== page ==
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Ninlaro Approved for Multiple Myeloma

The drug blocks certain enzymes, hindering cancer-cell growth

Ixazomib (Ninlaro, Takeda Pharmaceuticals), in combination with two other drugs, has been approved by the FDA to treat people with multiple myeloma who have had at least one prior treatment with a different therapy.

According to HealthDay, multiple myeloma is a type of cancer that forms in infection-fighting white blood cells produced in bone marrow. Symptoms include a weakened immune system and bone and kidney problems.

Ixazomib, from a class of drugs called proteasome inhibitors, is designed to block enzymes that spur the growth and survival of multiple myeloma cells, the FDA said. Almost 27,000 cases of multiple myeloma will be diagnosed in the United States this year, and more than 11,000 people are projected to die from the disease.

The FDA approval of ixazomib is based on results from the TOURMALINE-MM1 phase 3 clinical trial, the first double-blind, placebo-controlled trial with a proteasome inhibitor. TOURMALINE-MM1 is the first of five ongoing phase 3 clinical trials with study results available. The Tourmaline program has enrolled approximately 3,000 patients to date in 40 countries. Data from the trial will be presented at the upcoming 57th Annual Meeting of the American Society of Hematology on December 7, 2015.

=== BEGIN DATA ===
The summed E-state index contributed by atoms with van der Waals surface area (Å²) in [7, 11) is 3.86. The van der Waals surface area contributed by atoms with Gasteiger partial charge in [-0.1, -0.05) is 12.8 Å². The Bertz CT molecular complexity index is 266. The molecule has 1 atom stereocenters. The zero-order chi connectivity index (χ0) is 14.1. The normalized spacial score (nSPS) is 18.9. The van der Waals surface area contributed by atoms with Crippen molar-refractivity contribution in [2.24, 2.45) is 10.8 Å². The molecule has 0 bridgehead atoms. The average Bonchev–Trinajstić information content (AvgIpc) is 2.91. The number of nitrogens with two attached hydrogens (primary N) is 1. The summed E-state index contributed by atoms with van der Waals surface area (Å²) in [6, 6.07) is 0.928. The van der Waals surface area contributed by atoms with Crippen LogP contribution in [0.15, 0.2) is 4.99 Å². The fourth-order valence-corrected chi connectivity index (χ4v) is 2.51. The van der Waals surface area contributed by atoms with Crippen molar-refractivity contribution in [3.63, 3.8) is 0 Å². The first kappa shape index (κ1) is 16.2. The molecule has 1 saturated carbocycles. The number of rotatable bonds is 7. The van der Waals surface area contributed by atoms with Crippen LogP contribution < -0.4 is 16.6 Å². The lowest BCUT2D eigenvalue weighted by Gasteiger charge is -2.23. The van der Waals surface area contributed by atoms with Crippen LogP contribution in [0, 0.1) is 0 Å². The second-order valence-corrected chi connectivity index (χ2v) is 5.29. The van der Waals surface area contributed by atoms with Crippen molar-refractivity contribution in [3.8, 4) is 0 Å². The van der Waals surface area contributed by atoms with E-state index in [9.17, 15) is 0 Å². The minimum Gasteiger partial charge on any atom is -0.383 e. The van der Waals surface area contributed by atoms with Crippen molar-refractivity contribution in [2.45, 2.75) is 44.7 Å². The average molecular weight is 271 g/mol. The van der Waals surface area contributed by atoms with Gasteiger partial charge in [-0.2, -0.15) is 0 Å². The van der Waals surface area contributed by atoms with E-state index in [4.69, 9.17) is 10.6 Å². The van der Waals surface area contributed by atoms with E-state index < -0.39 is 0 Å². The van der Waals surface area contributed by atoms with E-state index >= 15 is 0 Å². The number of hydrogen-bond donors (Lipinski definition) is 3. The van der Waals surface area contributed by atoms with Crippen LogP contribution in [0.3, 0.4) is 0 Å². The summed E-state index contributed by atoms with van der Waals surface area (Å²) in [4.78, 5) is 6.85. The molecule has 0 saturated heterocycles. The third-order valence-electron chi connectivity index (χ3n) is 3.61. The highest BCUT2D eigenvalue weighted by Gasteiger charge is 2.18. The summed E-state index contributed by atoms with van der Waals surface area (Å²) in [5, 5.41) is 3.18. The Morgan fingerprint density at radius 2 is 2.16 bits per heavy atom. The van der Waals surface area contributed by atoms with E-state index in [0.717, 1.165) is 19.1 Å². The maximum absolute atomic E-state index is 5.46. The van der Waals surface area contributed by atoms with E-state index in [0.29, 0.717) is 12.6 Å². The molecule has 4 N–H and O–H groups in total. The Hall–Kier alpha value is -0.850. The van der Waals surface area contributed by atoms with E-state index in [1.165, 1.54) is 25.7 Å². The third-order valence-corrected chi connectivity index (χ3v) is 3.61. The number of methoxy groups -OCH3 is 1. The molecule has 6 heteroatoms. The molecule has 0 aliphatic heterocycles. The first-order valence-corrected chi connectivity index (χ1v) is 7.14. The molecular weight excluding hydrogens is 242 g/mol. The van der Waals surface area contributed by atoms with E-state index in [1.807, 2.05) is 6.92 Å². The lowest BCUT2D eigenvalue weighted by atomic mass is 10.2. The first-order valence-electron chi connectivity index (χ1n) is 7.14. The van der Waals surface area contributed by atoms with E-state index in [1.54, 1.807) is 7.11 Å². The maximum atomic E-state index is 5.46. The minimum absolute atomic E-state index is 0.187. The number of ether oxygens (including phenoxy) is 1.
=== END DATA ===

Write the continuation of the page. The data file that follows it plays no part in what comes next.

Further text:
TOURMALINE-MM1 is an international, randomized, double-blind, placebo-controlled clinical trial of 722 patients, designed to evaluate ixazomib plus lenalidomide and dexamethasone compared with placebo plus lenalidomide and dexamethasone in adult patients with relapsed and/or refractory multiple myeloma. Results showed ixazomib is effective in extending progression-free survival (PFS) and has a manageable safety profile.

The trial achieved its primary endpoint and demonstrated a clinically meaningful and statistically significant prolongation in PFS at this analysis, which showed that patients treated in the ixazomib arm lived without their disease worsening for a significantly longer time compared with patients in the control arm. Patients continue to be treated to progression in this trial and will be evaluated for long-term outcomes.

In the TOURMALINE-MM1 trial, the most common adverse reactions (20% or more) in patients receiving ixazomib included diarrhea, constipation, thrombocytopenia, peripheral neuropathy, nausea, peripheral edema, vomiting, and back pain. Serious adverse reactions reported in at least 2% of patients included thrombocytopenia (2%) and diarrhea (2%).  

Efficacy and safety data were reviewed by an Independent Data Monitoring Committee, which recommended the study be continued in blinded fashion to allow further maturation of long-term outcomes, including overall survival and long-term safety.

Ixazomib is the third multiple myeloma drug approved by the FDA this year.

Source: Takeda, November 20, 2015; HealthDay, November 23, 2015.

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